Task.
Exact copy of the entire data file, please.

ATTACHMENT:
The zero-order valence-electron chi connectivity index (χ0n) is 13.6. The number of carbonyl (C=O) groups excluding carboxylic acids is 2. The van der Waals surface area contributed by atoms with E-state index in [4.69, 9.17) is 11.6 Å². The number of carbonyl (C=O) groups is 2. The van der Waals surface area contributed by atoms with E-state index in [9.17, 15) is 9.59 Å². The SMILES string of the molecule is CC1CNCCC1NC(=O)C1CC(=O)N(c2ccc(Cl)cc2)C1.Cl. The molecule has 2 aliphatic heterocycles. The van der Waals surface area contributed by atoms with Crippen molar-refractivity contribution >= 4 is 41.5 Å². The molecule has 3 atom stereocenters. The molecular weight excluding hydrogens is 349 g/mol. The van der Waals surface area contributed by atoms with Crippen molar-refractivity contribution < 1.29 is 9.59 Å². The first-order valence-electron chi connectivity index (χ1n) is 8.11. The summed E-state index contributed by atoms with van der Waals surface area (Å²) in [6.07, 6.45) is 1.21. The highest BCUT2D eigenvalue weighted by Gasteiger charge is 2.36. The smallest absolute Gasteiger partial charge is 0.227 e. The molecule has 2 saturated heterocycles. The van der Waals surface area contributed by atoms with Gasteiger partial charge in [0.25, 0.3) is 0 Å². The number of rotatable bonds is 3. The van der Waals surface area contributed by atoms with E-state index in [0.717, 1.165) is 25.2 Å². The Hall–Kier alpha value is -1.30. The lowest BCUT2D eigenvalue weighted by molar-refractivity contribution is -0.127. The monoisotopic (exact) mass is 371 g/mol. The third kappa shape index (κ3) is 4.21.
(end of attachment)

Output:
The zero-order valence-electron chi connectivity index (χ0n) is 13.6. The number of carbonyl (C=O) groups excluding carboxylic acids is 2. The van der Waals surface area contributed by atoms with E-state index in [4.69, 9.17) is 11.6 Å². The number of carbonyl (C=O) groups is 2. The van der Waals surface area contributed by atoms with E-state index in [9.17, 15) is 9.59 Å². The SMILES string of the molecule is CC1CNCCC1NC(=O)C1CC(=O)N(c2ccc(Cl)cc2)C1.Cl. The molecule has 2 aliphatic heterocycles. The van der Waals surface area contributed by atoms with Crippen molar-refractivity contribution >= 4 is 41.5 Å². The molecule has 3 atom stereocenters. The molecular weight excluding hydrogens is 349 g/mol. The van der Waals surface area contributed by atoms with Crippen molar-refractivity contribution < 1.29 is 9.59 Å². The first-order valence-electron chi connectivity index (χ1n) is 8.11. The summed E-state index contributed by atoms with van der Waals surface area (Å²) in [6.07, 6.45) is 1.21. The highest BCUT2D eigenvalue weighted by Gasteiger charge is 2.36. The smallest absolute Gasteiger partial charge is 0.227 e. The molecule has 2 saturated heterocycles. The van der Waals surface area contributed by atoms with Gasteiger partial charge in [0.25, 0.3) is 0 Å². The number of rotatable bonds is 3. The van der Waals surface area contributed by atoms with E-state index in [0.717, 1.165) is 25.2 Å². The Hall–Kier alpha value is -1.30. The lowest BCUT2D eigenvalue weighted by molar-refractivity contribution is -0.127. The monoisotopic (exact) mass is 371 g/mol. The third kappa shape index (κ3) is 4.21.